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NYRA gets Governor's backing to keep the horse racing tracks

New York Gov. Eliot Spitzer is backing the the New York Racing Association (NYRA) with a 30-year extension plan.

NYRA gets Governor's backing to keep the horse racing tracks The contract to operate the three New York horse racing tracks is set to expire the end of this year, but the race for the lucrative contract has been on for a few years already. Yesterday Gov. Eliot Spitzer said that the racetracks should remain in the hands of the NYRA, which has run the three thoroughbred racetracks (Belmont, Saratoga and Aqueduct) in the state since 1955.

 "Thoroughbred racing is a vital state industry, providing tens of thousands of jobs to breeders, horsemen and workers who are directly employed at New York's three thoroughbred tracks. Following my investigations a few years ago, a new leadership team at NYRA has turned the organization around to the point where it is demonstrating real results and true transparency. The strong performance of racing this season is a testament to how far NYRA has come in the last few years and this agreement ensures that racing in New York State will be operated by experienced management. After careful consideration, I concluded that a reconstituted NYRA is the best entity to operate thoroughbred racing in New York State. The state, in consultation with NYRA, will choose an experienced gaming operator to operate the VLT franchise at Aqueduct. This will ensure that we have the best possible operator for both the racing and the gaming franchise," Gov. Eliot Spitzer was quoted yesterday.

 Gov. Eliot Spitzer has submitted a proposal for the Legislature's approval, which would extend the rights to operate the racetracks to NYRA for another 30 years. The governor's plan also asks for a new entity to manage the 4,500 video lottery terminals recently approved for the Aqueduct, and that a major overhaul of the management structure of the NYRA should take place, but the state would contribute $75 million to help out NYRA, which is currently in bankruptcy proceedings, and would forfeit further debt with the state. In exchange, the New York Racing Association would give up claims to the land on which the three racetracks are built and it would reduce the board of trustees from 28 members to 19. Two of those members would be appointed by the governor and one each named by Sheldon Silver, the State Assembly speaker, and Senate majority leader, Joseph L. Bruno.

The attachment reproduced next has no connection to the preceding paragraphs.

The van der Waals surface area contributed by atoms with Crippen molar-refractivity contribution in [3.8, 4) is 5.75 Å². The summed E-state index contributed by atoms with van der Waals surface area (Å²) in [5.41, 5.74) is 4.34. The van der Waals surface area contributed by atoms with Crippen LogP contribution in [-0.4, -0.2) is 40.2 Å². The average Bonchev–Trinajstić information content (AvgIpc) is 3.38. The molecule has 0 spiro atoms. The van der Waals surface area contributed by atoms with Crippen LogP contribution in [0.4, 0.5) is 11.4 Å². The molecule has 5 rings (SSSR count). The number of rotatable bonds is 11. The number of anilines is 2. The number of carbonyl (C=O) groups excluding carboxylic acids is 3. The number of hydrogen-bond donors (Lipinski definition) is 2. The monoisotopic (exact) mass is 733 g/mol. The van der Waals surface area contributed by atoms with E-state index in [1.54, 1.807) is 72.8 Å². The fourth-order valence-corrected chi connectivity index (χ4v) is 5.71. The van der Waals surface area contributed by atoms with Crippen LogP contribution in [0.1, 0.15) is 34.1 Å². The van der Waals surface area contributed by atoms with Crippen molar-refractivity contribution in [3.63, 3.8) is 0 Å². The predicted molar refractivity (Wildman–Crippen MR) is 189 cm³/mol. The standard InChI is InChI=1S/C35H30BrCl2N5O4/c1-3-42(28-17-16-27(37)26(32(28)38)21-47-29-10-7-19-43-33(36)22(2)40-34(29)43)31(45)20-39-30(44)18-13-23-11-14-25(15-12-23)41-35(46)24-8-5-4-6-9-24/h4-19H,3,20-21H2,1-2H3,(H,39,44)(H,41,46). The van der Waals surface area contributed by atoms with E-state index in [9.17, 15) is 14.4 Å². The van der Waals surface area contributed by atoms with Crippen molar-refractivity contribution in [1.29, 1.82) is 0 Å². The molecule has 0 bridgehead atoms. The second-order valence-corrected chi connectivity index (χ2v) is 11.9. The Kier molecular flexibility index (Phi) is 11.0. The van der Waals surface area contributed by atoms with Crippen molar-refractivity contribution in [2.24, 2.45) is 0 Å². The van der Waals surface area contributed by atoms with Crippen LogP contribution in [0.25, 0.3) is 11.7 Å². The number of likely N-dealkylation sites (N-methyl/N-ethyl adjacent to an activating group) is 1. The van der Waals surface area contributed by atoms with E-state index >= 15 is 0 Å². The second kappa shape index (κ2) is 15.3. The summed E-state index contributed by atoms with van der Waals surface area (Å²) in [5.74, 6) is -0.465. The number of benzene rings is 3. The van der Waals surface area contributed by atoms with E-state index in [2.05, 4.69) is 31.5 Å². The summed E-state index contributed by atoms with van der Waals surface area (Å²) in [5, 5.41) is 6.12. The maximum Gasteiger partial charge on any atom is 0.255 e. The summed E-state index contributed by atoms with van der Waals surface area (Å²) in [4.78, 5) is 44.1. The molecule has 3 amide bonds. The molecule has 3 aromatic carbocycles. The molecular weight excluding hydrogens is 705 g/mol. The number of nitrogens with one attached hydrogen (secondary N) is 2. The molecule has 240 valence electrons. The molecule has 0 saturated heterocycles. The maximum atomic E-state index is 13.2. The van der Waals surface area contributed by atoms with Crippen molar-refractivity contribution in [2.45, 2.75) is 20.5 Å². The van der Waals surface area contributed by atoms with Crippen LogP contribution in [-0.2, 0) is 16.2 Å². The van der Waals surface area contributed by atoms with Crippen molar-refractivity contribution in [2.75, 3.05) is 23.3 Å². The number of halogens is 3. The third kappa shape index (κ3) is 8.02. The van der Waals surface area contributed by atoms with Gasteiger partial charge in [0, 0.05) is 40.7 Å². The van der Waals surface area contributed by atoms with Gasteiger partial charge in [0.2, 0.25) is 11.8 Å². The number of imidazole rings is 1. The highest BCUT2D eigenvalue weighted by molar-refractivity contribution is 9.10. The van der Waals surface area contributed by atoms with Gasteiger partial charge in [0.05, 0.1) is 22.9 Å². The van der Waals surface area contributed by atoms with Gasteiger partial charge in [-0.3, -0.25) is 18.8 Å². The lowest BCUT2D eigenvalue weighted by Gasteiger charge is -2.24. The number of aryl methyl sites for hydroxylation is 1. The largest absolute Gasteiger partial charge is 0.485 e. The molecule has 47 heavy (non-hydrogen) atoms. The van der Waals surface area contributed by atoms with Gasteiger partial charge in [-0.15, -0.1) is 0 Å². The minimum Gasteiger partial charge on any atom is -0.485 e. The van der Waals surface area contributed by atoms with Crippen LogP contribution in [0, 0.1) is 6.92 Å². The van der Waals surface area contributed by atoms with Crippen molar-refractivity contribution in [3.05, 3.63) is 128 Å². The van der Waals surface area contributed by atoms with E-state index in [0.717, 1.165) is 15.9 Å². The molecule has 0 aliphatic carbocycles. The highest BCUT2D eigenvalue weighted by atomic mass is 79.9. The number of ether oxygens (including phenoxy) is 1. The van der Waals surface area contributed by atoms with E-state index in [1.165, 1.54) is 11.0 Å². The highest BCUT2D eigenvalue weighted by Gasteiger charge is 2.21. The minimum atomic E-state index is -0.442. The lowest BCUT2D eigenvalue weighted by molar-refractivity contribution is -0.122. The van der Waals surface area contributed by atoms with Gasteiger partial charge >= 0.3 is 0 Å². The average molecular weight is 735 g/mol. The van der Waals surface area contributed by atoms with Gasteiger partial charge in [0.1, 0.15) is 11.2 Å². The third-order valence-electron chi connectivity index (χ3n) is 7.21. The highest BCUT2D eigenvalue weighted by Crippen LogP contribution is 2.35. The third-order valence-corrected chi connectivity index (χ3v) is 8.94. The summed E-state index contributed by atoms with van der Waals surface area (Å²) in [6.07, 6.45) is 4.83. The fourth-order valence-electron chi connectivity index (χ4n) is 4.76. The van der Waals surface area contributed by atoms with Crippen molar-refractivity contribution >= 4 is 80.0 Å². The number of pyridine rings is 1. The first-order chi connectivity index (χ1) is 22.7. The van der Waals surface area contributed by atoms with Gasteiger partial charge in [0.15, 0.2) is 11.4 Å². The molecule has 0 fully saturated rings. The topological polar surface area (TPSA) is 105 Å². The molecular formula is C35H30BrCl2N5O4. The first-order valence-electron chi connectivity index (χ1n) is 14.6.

The State Assembly speaker Sheldon Silver has expressed support for the governor's plan, Joseph Bruno, however, has criticized Mr. Spitzer for ignoring recommendations by a committee to give the contract to another bidder - Excelsior Racing Associates. Two other bidders for the contract, Capital Play and Empire Racing Associates, have said they would ask the Legislature to sat Mr. Spitzer's plan aside.

 According to watchdogs, total of $2.2 million has been spent by the bidders in lobbying in the past two years alone.

Published on 09/05/2007

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